We’re excited to introduce our new series, A Seat at the Table, where you’ll get the opportunity to hear from dynamic women changing the face of business who all work together at the same company. Their roles may be varied, but their message is the same: It’s time for more women to join them in shaping today’s business world. So, grab your coffee and take a seat as we introduce the women of WONGDOODY Seattle’s creative services team who work on accounts including Papa Murphy’s, Alaska Airlines and Amazon.
Meet The Team (left to right) ::
+Lara Johannsen (LJ), Creative Manager
+Christy Healy (CH), Director, Project Management
+Jennifer Freeman (JF), Director, Interactive
+Steph Huske (SH), Executive Producer
+Stacie Leskosek (SL), Senior Director, Operations
It’s our responsibility to speak out -- and up -- and support one another so we keep away from being locked into just 'the girl angle' or 'the soft touch.'
Is the fact that the bulk of the leadership team overseeing creative services at WONGDOODY mostly women a coincidence?
LJ: It’s not planned actually. It just worked out that way. We hire the best people for the job. We have a lot of men on our teams, and within the Creative Services group our directors of print production and studio are men. I’ve not researched it, but I feel we’re pretty unique among agencies in that our staff and leadership mix is truly 50/50 across both offices.
Do you feel that bringing a woman's perspective benefits the creative work that WONGDOODY does for clients?
LJ: I can’t speak to anyone else, but I never think about me having a women’s perspective or working on women’s business. And maybe that’s because we don’t have any accounts that are women-only products and services. I think of it more as we have a lot of voices in the room and we use our smarts to lead us to the best solution to the client’s business problem.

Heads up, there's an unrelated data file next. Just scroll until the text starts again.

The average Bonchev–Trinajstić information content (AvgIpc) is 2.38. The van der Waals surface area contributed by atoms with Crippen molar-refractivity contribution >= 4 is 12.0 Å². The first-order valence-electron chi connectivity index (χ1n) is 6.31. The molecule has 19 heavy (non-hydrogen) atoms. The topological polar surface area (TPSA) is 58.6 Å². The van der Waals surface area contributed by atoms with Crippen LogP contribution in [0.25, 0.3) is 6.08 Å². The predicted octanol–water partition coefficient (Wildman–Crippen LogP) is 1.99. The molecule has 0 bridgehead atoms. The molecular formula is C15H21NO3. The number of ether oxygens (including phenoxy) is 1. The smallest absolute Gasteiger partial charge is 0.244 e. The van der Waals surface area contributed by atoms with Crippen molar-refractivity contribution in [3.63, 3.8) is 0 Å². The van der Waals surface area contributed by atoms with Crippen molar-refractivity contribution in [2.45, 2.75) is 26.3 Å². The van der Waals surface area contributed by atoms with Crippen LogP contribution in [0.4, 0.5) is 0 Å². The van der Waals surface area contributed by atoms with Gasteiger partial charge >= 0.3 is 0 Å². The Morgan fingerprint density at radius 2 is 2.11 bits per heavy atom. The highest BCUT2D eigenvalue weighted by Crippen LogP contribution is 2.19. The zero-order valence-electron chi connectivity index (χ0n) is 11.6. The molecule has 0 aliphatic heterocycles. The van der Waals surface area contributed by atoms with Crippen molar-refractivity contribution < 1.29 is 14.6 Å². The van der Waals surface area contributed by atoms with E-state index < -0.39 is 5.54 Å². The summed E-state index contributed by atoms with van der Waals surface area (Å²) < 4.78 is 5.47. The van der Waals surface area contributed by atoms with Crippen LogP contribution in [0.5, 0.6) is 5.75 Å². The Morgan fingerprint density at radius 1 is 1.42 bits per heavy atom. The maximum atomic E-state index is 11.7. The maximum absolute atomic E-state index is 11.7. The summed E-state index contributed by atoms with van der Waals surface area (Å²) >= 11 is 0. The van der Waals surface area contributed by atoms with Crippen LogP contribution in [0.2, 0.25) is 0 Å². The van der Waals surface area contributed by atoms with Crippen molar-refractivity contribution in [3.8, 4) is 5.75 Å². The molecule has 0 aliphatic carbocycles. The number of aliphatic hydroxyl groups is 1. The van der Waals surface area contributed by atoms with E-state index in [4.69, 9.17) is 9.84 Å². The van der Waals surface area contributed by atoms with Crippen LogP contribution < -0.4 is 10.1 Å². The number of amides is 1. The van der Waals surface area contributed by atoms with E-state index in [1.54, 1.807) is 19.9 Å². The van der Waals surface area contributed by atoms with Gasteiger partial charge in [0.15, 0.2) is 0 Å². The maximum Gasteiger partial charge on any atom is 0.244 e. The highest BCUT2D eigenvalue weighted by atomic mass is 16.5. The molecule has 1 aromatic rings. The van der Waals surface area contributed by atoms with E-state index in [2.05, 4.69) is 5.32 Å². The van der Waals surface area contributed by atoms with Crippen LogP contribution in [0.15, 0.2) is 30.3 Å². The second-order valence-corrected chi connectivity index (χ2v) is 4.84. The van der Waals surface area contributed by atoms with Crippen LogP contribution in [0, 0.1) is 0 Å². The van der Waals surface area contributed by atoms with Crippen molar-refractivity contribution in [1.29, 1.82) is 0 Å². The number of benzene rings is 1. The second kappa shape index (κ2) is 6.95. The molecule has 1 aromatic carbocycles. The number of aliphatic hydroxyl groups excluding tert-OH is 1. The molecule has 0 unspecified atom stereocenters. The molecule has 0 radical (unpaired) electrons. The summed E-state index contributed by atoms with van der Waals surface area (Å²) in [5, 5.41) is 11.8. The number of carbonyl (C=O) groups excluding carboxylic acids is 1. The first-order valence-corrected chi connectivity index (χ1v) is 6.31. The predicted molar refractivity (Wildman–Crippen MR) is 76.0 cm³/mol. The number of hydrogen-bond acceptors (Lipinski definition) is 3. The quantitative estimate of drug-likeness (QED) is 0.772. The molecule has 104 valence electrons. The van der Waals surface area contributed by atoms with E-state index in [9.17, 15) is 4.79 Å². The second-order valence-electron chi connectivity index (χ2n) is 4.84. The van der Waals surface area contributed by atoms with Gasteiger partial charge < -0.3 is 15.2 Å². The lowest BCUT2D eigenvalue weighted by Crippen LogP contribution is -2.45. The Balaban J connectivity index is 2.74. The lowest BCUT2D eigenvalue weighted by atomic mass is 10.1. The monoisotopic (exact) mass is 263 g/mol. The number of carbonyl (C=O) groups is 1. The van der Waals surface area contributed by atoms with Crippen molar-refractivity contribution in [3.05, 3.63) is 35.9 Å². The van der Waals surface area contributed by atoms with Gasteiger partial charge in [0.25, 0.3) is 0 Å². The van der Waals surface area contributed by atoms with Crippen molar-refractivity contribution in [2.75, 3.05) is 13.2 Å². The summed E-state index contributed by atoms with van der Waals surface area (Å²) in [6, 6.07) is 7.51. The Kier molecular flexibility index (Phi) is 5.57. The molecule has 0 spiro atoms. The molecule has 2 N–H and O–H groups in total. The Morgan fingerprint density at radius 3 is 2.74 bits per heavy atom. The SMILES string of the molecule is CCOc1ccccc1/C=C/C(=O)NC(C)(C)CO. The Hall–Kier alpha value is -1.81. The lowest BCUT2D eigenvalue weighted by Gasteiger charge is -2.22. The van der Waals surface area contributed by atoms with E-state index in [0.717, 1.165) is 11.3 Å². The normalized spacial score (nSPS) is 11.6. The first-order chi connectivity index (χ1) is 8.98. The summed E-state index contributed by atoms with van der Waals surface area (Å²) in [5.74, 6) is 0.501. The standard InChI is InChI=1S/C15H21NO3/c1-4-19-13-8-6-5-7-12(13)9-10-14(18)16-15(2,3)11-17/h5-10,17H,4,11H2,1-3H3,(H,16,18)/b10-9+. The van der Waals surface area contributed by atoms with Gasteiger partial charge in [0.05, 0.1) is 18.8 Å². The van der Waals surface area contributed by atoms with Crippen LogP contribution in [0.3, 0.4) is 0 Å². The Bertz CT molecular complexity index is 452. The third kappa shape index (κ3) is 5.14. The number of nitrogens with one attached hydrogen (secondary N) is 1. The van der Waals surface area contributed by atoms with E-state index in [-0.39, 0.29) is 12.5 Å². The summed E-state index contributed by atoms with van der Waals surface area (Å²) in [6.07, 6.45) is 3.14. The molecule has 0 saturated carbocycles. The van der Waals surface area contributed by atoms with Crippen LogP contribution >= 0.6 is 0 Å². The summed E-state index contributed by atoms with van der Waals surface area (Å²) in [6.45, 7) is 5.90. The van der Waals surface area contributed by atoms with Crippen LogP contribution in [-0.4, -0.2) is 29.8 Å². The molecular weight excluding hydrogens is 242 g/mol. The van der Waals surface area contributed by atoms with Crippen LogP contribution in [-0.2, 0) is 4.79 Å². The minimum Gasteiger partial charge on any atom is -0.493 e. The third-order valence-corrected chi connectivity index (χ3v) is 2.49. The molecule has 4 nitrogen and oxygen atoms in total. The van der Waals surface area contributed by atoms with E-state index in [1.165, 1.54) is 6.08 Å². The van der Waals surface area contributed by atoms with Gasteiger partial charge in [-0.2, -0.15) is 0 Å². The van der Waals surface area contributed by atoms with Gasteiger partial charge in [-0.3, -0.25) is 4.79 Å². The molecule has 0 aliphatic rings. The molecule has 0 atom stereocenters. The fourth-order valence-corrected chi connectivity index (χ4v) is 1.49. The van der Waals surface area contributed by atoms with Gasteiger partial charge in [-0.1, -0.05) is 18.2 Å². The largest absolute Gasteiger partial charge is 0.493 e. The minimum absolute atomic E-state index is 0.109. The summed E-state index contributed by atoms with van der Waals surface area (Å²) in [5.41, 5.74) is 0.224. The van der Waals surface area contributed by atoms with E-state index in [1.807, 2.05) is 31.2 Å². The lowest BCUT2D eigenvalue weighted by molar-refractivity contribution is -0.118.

SH: I don’t think it’s a women’s perspective, but some clients and brand strategies have a very specific voice need, and sometimes a woman’s POV aligns perfectly with that. (For example, our Papa Murphy’s “voice” is a relatable mom-next-door, and our current writer happens to be just that, which makes it a great fit). That said, most of the clients we have just want a range of work, and all of our creatives can deliver on the creative brief no matter what the tone is.
SL: It’s not as much about bringing a women’s perspective to our clients and work; it’s about bringing a relevant perspective -- no matter who the audience is.
What does work/life balance look like in your world?
SH: We’ve talked a lot about the topic of balance, actually. Many of the women in leadership roles in our office have partners that split the work/home balance 50/50 or more to accommodate schedules/work needs.
CH: For me, my husband and I tag in and tag out. We both work in advertising and sometimes there are late nights. I wouldn’t be happy in a 9 to 5. I love the people here and our approach to the work. So, knowing that we’re doing great work and we’re great people, helps even out the ups and downs in work/life balance. Working with great people is key.
JF: A lot of us have kids and we recognize that we have to drop the kids off at school or go to doctor’s appointments. We all have one another’s backs. I read somewhere that working moms spend more time with their kids now than stay-at-home moms did in the 70s. I think women today have different standards or a measurement of perfection, and I don’t think it’s necessarily for the better.
SH: Our jobs don’t end. Work is always on. We figure it out and we’re really good at communicating what our work and home needs are. Work when you need to work (not just when you could, be selective) and when you need to come in late or leave early or whatever for something happening with life, make that a priority and build in time for it. Let’s not talk about balance. Balance changes daily. Your priorities are constantly shifting and you need to be able to zig and zag.